When the ancient Polynesians invented surfing, they often used a paddle to help them navigate. Fast-forward a few millennia, and Stand-Up Paddleboarding, or SUP, finds itself trendy again. Part of its increasing popularity is that standing upright allows surfers to spot waves more easily and thus catch more of them, multiplying the fun factor. Paddling back to the wave becomes less of a strain as well. The ability to cruise along on flat inland water, surveying the sights, is another advantage. Finally, its a good core workout. If youre sold on the idea, schedule an intro SUP lesson, free with board and paddle rental, and you may find yourself riding the waves like a Polynesian king.More
In the past 30 years, light artists have reimagined an art form that has always had the ability to turn the night sky, or a simple window, into luminescence. Last fall, the Yerba Buena Center for the Arts turned its southern glass wall into a parade of sound-sensing lights, Lightswarm, that changes with the movements of nearby people and things. Future Cities Lab, the San Francisco design company behind Lightswarm, has originated another notable light sculpture. Located by the YBCA's steps at 701 Mission, Murmur Wall will light up in arresting ways as it incorporates local trending search engine results and social media postings. Onlookers can offer their own contributions, which will feed into the Murmur Wall's data stream and light up the sculpture. What's trending in San Francisco? If you're walking by the YBCA, you can see firsthand — at least through light patterns that reflect the city's volatile internet habits.
Murmur Wall debuts Thursday at 6 p.m. and continues through May 31, 2017, at Yerba Buena Center for the Arts, 701 Mission St., S.F. Free; 415-978-2700 or ybca.org. More
Sundays in the deep South were once governed by something called "blue laws" (and for all we know they still are). On the Christian (er, Protestant) sabbath, retailers were forbidden from selling liquor – and most were prohibited from being open at all. San Francisco must have its own set of reverse blue laws (maybe akin to "blue movies") because what else would explain such an unholy production as Hubba Hubba Revue moving from its usual gritty SoMa home to a swanky North Beach club on the Lord's Day? The master of ceremonies -- a man called Kingfish who has promoted this local collection of thrills, laughs, and skin for years -- calls it the 3-Ring Ruckus, and it will include table seating, cocktails, and a dinner menu. Sounds fancy, huh? Well hold on just a minute while we tell you the rest. According to Kingfish, "There will be knife-throwing, sword-swallowing, pole acrobatics, classic striptease, hula-hoopery, comedy jokes, an absolutely fabulous bellydance troupe, and, of course, a gorilla." That last part would be Gorilla X, the co-host. In other words, "We'll still be our usual tawdry selves," says he. Except fancy. To name names: Tonight's knife-thrower is a dare-devil named Molotov, the pole acrobat is one Kara Nova, burlesquers include Dixie DeLish as well as Mynx D'Meanor and Miss Balla Fire, and the hypnotic shimmying is provided by Ooh-La-La Bellydance. The show hasn't started yet, but the high-end environs might already be going to Kingfish's head. "Will we be the next Teatro ZinZanni?" he asks, starry eyed. "Only time will tell!"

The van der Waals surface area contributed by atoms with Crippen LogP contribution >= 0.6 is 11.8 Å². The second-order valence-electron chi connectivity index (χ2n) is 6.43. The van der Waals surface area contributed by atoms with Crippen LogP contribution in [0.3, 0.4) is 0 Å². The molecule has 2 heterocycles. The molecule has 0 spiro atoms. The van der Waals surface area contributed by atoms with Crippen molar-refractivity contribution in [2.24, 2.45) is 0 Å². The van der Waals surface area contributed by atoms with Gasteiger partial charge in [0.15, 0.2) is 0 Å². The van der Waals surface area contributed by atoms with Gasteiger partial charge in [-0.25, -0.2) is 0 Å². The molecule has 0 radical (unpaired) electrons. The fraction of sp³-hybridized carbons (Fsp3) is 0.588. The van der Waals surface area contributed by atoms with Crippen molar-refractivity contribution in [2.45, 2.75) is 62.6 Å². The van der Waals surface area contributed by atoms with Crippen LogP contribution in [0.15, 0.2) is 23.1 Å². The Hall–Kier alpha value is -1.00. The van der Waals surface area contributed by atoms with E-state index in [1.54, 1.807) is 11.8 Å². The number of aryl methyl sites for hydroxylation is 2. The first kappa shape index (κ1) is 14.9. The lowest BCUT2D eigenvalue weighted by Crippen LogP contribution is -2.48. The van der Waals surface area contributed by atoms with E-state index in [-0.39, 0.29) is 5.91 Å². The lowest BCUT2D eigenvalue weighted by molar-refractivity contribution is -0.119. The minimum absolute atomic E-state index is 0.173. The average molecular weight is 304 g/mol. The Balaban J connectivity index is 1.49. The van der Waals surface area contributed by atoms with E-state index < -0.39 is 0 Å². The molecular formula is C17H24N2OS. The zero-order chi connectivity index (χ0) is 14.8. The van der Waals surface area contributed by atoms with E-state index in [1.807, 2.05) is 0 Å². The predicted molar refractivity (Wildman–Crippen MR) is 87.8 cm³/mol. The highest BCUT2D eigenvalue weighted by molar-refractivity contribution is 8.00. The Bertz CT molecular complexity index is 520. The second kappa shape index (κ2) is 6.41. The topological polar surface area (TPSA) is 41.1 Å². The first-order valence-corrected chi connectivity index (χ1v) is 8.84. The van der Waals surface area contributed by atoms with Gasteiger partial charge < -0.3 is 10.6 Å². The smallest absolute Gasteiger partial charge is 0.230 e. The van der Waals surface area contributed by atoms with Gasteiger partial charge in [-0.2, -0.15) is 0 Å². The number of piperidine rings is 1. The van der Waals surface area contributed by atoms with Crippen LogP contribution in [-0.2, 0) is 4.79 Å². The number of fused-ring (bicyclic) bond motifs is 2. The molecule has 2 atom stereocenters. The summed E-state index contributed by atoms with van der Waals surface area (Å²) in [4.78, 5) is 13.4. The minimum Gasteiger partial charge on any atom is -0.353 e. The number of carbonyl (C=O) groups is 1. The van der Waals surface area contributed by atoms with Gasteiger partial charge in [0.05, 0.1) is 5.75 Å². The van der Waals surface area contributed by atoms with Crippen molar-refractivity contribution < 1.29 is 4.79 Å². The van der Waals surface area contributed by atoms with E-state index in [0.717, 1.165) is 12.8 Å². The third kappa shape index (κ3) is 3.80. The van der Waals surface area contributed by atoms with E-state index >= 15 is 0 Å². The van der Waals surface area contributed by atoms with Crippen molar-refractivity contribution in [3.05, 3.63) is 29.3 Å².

Sun., June 17, 8 p.m., 2012
Sub Pop recording artists 'clipping.' brought their brand of noise-driven experimental hip hop to the closing night of 2016's San Francisco Electronic Music Fest this past Sunday. The packed Brava Theater hosted an initially seated crowd that ended the night jumping and dancing against the front of the stage. The trio performed a set focused on their recently released Sci-Fi Horror concept album, 'Splendor & Misery', then delved into their dancier and more aggressive back catalogue, and recent single 'Wriggle'.
Opening performances included local experimental electronic duo 'Tujurikkuja' and computer music artist 'Madalyn Merkey.'"